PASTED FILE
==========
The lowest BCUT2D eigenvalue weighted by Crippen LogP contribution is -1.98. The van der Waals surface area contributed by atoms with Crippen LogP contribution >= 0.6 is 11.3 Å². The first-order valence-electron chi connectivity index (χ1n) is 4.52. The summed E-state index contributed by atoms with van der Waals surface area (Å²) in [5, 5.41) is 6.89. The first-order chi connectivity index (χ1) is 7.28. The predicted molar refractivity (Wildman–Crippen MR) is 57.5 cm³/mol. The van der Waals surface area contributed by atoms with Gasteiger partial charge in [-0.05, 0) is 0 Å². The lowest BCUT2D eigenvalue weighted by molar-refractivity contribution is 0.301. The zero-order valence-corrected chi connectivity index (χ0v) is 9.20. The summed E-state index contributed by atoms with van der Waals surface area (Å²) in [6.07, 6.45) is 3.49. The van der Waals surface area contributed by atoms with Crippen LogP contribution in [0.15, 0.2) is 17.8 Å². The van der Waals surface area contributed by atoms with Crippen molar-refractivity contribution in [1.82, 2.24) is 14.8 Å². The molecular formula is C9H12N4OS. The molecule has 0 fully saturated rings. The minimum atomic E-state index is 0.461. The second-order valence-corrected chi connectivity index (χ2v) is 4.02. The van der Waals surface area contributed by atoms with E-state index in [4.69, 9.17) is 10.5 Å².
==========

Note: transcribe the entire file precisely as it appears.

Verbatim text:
The lowest BCUT2D eigenvalue weighted by Crippen LogP contribution is -1.98. The van der Waals surface area contributed by atoms with Crippen LogP contribution >= 0.6 is 11.3 Å². The first-order valence-electron chi connectivity index (χ1n) is 4.52. The summed E-state index contributed by atoms with van der Waals surface area (Å²) in [5, 5.41) is 6.89. The first-order chi connectivity index (χ1) is 7.28. The predicted molar refractivity (Wildman–Crippen MR) is 57.5 cm³/mol. The van der Waals surface area contributed by atoms with Gasteiger partial charge in [-0.05, 0) is 0 Å². The lowest BCUT2D eigenvalue weighted by molar-refractivity contribution is 0.301. The zero-order valence-corrected chi connectivity index (χ0v) is 9.20. The summed E-state index contributed by atoms with van der Waals surface area (Å²) in [6.07, 6.45) is 3.49. The van der Waals surface area contributed by atoms with Crippen LogP contribution in [0.15, 0.2) is 17.8 Å². The van der Waals surface area contributed by atoms with Crippen molar-refractivity contribution in [1.82, 2.24) is 14.8 Å². The molecular formula is C9H12N4OS. The molecule has 0 fully saturated rings. The minimum atomic E-state index is 0.461. The second-order valence-corrected chi connectivity index (χ2v) is 4.02. The van der Waals surface area contributed by atoms with E-state index in [4.69, 9.17) is 10.5 Å².